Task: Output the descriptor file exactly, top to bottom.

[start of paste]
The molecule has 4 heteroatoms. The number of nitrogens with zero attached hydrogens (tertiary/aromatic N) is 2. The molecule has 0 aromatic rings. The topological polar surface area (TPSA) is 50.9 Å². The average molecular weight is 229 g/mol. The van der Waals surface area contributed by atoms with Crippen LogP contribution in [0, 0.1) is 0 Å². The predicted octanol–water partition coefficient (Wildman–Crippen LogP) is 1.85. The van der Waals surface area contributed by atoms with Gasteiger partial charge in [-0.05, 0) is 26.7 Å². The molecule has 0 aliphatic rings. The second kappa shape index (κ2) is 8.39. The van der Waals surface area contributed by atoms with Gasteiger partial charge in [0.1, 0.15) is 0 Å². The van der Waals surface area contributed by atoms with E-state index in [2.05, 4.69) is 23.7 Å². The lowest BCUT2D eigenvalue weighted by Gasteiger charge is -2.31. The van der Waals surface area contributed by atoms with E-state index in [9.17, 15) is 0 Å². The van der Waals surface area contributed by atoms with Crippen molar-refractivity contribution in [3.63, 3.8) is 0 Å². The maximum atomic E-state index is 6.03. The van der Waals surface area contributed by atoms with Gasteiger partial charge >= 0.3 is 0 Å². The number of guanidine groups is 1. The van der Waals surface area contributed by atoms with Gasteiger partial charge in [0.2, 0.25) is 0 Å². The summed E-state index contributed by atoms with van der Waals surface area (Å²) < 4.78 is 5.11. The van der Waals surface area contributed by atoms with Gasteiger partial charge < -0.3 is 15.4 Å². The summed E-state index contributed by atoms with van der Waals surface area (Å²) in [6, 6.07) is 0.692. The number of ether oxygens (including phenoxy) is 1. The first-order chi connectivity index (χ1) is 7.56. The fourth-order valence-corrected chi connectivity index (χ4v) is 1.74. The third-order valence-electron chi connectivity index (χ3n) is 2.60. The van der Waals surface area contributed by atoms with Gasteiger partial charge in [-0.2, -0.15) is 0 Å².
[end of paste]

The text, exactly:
The molecule has 4 heteroatoms. The number of nitrogens with zero attached hydrogens (tertiary/aromatic N) is 2. The molecule has 0 aromatic rings. The topological polar surface area (TPSA) is 50.9 Å². The average molecular weight is 229 g/mol. The van der Waals surface area contributed by atoms with Crippen LogP contribution in [0, 0.1) is 0 Å². The predicted octanol–water partition coefficient (Wildman–Crippen LogP) is 1.85. The van der Waals surface area contributed by atoms with Gasteiger partial charge in [-0.05, 0) is 26.7 Å². The molecule has 0 aliphatic rings. The second kappa shape index (κ2) is 8.39. The van der Waals surface area contributed by atoms with Gasteiger partial charge in [0.1, 0.15) is 0 Å². The van der Waals surface area contributed by atoms with E-state index in [2.05, 4.69) is 23.7 Å². The lowest BCUT2D eigenvalue weighted by Gasteiger charge is -2.31. The van der Waals surface area contributed by atoms with E-state index in [9.17, 15) is 0 Å². The van der Waals surface area contributed by atoms with Crippen molar-refractivity contribution in [3.63, 3.8) is 0 Å². The maximum atomic E-state index is 6.03. The van der Waals surface area contributed by atoms with Gasteiger partial charge >= 0.3 is 0 Å². The number of guanidine groups is 1. The van der Waals surface area contributed by atoms with Gasteiger partial charge in [0.2, 0.25) is 0 Å². The summed E-state index contributed by atoms with van der Waals surface area (Å²) < 4.78 is 5.11. The van der Waals surface area contributed by atoms with Gasteiger partial charge < -0.3 is 15.4 Å². The summed E-state index contributed by atoms with van der Waals surface area (Å²) in [6, 6.07) is 0.692. The number of ether oxygens (including phenoxy) is 1. The first-order chi connectivity index (χ1) is 7.56. The fourth-order valence-corrected chi connectivity index (χ4v) is 1.74. The third-order valence-electron chi connectivity index (χ3n) is 2.60. The van der Waals surface area contributed by atoms with Gasteiger partial charge in [-0.2, -0.15) is 0 Å².